Seattle’s hard-Left secessionist movement has claimed its first territory: six blocks in the Capitol Hill neighborhood.
For the past week, Black Lives Matter and Antifa-affiliated activists have engaged in a pitched battle with Seattle police officers and National Guard soldiers in the neighborhood, with the heaviest conflict occurring at the intersection of 11th and Pike, where law enforcement had constructed a barricade to defend the Seattle Police East Precinct building. Hoping to break through the barricade, protesters attacked officers with bricks, bottles, rocks, and improvised explosive devices, sending some officers to the hospital. At the same time, activists circulated videos of the conflict and accused the police of brutality, demanding that the city cease using teargas and other anti-riot techniques.
Then, in a stunning turn of events, the City of Seattle made the decision to abandon the East Precinct and surrender the neighborhood to the protesters. “This is an exercise in trust and de-escalation,” explained Chief Carmen Best. Officers and National Guardsmen emptied out the facility, boarded it up, and retreated. Immediately afterward, Black Lives Matter protesters, Antifa black shirts, and armed members of the hard-Left John Brown Gun Club seized control of the neighborhood, moved the barricades into a defensive position, and declared it the Capitol Hill Autonomous Zone—even putting up a cardboard sign at the barricades declaring “you are now leaving the USA.”
On the new rebel state’s first night, the atmosphere was festive and triumphant. Hooded men spray-painted the police station with slogans and anarchist symbols, renaming it the “Seattle People’s Department East Precinct.” Raz Simone, a local rapper with an AK-47 slung from his shoulder and a pistol attached to his hip, screamed, “This is war!” into a white-and-red megaphone and instructed armed paramilitaries to guard the barricades in shifts. Later in the night, Simone was filmed allegedly assaulting multiple protestors who disobeyed his orders, informing them that he was the “police” now, sparking fears that he was becoming the de facto warlord of the autonomous zone. A homeless man with a baseball bat wandered along the borderline and two unofficial medics in medieval-style chain mail stood ready for action.
Nikkita Oliver, a radical activist and former mayoral candidate, emerged as a critical voice of the protest movement and assumed a leadership role in the newly declared autonomous zone. After night fell and a light rain began falling, she spoke to the crowd and outlined the ideological commitments behind the occupation. “[We need to] align ourselves with the global struggle that acknowledges [that] the United States plays a role in racialized capitalism,” she told protestors. “Racialized capitalism is built upon patriarchy, white supremacy, and classism.”
The following day, a coalition of black activists associated with the autonomous zone released a more specific list of demands, including the total abolition of the Seattle Police Department, the retrial of all racial minorities serving prison time for violent crimes, and the replacement of the police with autonomous “restorative/transformative accountability programs.” Activists pledged to maintain control of the Capitol Hill Autonomous Zone until their demands are met—setting the stage for a long-term occupation and the establishment of a parallel political authority.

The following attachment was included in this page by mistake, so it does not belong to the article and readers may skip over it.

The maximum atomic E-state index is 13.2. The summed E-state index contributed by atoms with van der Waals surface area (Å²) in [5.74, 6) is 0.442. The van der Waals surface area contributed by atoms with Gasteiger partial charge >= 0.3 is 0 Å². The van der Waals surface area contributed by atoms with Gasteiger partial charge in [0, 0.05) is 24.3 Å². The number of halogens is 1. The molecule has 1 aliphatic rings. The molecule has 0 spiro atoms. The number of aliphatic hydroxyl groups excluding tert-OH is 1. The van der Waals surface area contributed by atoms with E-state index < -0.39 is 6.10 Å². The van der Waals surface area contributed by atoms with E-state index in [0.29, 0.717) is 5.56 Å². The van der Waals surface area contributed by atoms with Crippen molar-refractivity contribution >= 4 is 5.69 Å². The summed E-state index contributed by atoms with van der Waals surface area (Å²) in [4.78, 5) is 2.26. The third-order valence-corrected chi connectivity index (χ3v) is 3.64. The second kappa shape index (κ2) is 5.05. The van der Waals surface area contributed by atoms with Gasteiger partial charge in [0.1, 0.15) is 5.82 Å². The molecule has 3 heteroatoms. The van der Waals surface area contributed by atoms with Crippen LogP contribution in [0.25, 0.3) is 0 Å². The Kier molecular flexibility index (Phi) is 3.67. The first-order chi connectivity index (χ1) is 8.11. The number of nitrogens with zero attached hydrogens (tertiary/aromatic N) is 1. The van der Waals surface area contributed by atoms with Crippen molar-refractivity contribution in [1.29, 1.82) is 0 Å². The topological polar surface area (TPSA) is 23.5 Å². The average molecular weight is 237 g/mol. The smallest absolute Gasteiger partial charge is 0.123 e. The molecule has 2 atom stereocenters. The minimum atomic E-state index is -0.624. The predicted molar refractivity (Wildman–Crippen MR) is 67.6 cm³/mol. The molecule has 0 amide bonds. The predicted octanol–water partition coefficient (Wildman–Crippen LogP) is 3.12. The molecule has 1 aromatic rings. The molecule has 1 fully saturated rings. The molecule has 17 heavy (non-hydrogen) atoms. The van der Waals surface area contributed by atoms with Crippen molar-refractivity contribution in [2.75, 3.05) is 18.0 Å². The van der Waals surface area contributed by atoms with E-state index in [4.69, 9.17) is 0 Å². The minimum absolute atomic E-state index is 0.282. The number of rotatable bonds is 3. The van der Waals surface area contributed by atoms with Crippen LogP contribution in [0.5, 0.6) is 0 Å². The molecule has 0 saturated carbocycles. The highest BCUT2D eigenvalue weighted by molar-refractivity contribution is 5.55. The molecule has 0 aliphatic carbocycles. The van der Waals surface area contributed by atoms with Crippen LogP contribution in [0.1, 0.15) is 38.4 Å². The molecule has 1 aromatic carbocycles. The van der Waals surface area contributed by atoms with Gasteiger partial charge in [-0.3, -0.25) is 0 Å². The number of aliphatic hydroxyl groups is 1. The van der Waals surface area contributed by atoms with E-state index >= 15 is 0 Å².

The city government has not developed a strategic response to the takeover of Capitol Hill. According to one Seattle police officer with knowledge of internal deliberations, the city’s “leadership is in chaos” and “the mayor has made the decision to let a mob of 1,000 people dictate public safety policy for a city of 750,000.” The officer said that Chief Best had dispatched high-ranking police officials to the autonomous zone to establish a line of communication, but the officials were immediately sent away by armed paramilitaries at the barricades. “The tide of public opinion is on the side of the activists and they’re pushing the envelope as far as they can,” said the officer. “It’s not hyperbolic to say the endgame is anarchy.”
Politically, the Seattle City Council has already begun to champion the protesters’ demands. Socialist Alternative councilwoman Kshama Sawant declared the takeover a “victory” against “the militarized police force of the political establishment and the capitalist state.” Three councilmembers have signaled support for a 50 percent reduction in the police budget, with additional councilmembers likely to support a similar policy in the coming weeks. Sawant also opened Seattle’s City Hall—which had been closed by the mayor—to protesters, who immediately occupied the building.
The Capitol Hill Autonomous Zone has set a dangerous precedent: armed left-wing activists have asserted their dominance of the streets and established an alternative political authority over a large section of a neighborhood. They have claimed de facto police power over thousands of residents and dozens of businesses—completely outside of the democratic process. In a matter of days, Antifa-affiliated paramilitaries have created a hardened border, established a rudimentary form of government based on principles of intersectional representation, and forcibly removed unfriendly media from the territory.
The Capitol Hill Autonomous Zone is an occupation and taking of hostages: none of the neighborhood’s residents voted for Antifa as their representative government. Rather than enforce the law, Seattle’s progressive political class capitulated to the mob and will likely make massive concessions over the next few months. This will embolden the Antifa coalition—and further undermine the rule of law in American cities.
Originally Published at City Journal.